Tue, Sept 6, 2016
by Kiersten Wise, Soybean Plant Pathologist, Purdue University
As part of an on-going regional research project called Identification and Biology of Seedling Pathogens of Soybean
, funded by the North Central Soybean Research Program and the United Soybean Board, we answer frequently-asked questions about soybean emergence and seed treatments in this new publication.
Fri, Aug 26, 2016
by Brian Diers, Soybean Breeder, University of Illinois, and Thomas Baum, Soybean Nematologist, Iowa State University
Although SCN-resistant soybean varieties are available to minimize yield loss to soybean cyst nematode (SCN), over 90% of the varieties available to growers in the north-central United States have the soybean line PI 88788 as the genetic source of resistance. The effectiveness of PI 88788 resistance has decreased over time as nematodes have adapted to this type of resistance. Producers are faced with limited options for rotation once virulent SCN populations develop in their fields.
To provide farmers with effective and durable rotation schemes, we have identified seven genes from five soybean lines, including wild soybean (Glycine soja
), and are using them to develop lines with new combinations of SCN resistance genes.
Tue, July 26, 2016
by Patricio Grassini, Cropping System Extension Specialist, University of Nebraska, and Shawn Conley, Soybean and Wheat Extension Specialist, University of Wisconsin
From 2010-2014, the average soybean yield in the north-central region was 43 bushels/acre. Yet some producers can consistently attain soybean yields near or greater than 80 bushels/acre. In the first few months of a 3-year project, we have collected data from over 3,000 soybean fields in the region and are identifying key management factors that can be used by individual producers to increase soybean yield closer to the yield potential of their farms.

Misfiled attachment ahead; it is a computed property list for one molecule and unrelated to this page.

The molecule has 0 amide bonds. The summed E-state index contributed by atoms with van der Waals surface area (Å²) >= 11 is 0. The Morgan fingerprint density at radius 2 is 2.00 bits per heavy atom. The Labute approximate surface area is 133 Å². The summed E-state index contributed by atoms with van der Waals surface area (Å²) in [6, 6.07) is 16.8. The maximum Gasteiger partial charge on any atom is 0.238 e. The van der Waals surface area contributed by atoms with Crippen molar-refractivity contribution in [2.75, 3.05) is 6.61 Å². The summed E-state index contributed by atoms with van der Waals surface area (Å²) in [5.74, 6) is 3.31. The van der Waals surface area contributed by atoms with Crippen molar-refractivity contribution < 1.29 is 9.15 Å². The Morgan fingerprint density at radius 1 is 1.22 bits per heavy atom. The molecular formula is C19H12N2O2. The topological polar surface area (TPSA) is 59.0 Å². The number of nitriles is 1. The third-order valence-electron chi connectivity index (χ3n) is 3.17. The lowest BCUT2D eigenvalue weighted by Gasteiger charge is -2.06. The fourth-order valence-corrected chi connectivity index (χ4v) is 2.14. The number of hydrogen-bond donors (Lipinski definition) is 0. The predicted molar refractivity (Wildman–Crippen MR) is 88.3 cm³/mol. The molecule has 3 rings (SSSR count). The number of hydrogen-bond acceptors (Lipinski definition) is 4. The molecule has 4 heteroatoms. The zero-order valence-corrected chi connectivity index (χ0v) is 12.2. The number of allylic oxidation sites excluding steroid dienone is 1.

Mon, July 18, 2016
by Kelley Tilmon, Field Crop Entomologist, Ohio State University
Our interdisciplinary entomology and plant breeding team, comprised of 18 research and extension scientists in 12 states, has a long history of working together to solve insect problems of regional importance in soybean. This summer we are sampling for new and emerging pests such as stink bugs and thrips.
In our continuing work on soybean aphid, we have begun to backcross the aphid resistance genes Rag4 and Rag6 into the same MG group I and II backgrounds that we used to backcross Rag1, Rag2, and Rag3. The 2015 fall trap data predicted a small 2016 spring egg hatch and fewer aphids this summer.
Thu, June 23, 2016
By Brian Diers, Soybean Breeder, University of Illinois
Planting the most resistant varieties available is the foundation of an SDS management program. Our work on genetic resistance to SDS has made good progress towards the goal of providing growers with soybean varieties with increasing SDS resistance.
At least 17 varieties and germplasm lines have been released. Mapped and confirmed genes are now being integrated into breeding programs through the use of marker-assisted selection, which should continue to increase the pace of developing SDS-resistant varieties.
Mon, June 6, 2016
by Mehdi Kabbage and Damon Smith, Soybean Plant Pathologists, University of Wisconsin.
Sclerotinia stem rot (SSR), also called white mold, is a sporadic but yield-limiting disease in the north-central region. Specific weather conditions must be present at the time of soybean flowering -- if they are absent, then SSR is unlikely to occur. One of the objectives in our current work on Sclerotinia stem rot is to more clearly define the effect of weather and application timing on the efficacy of fungicides.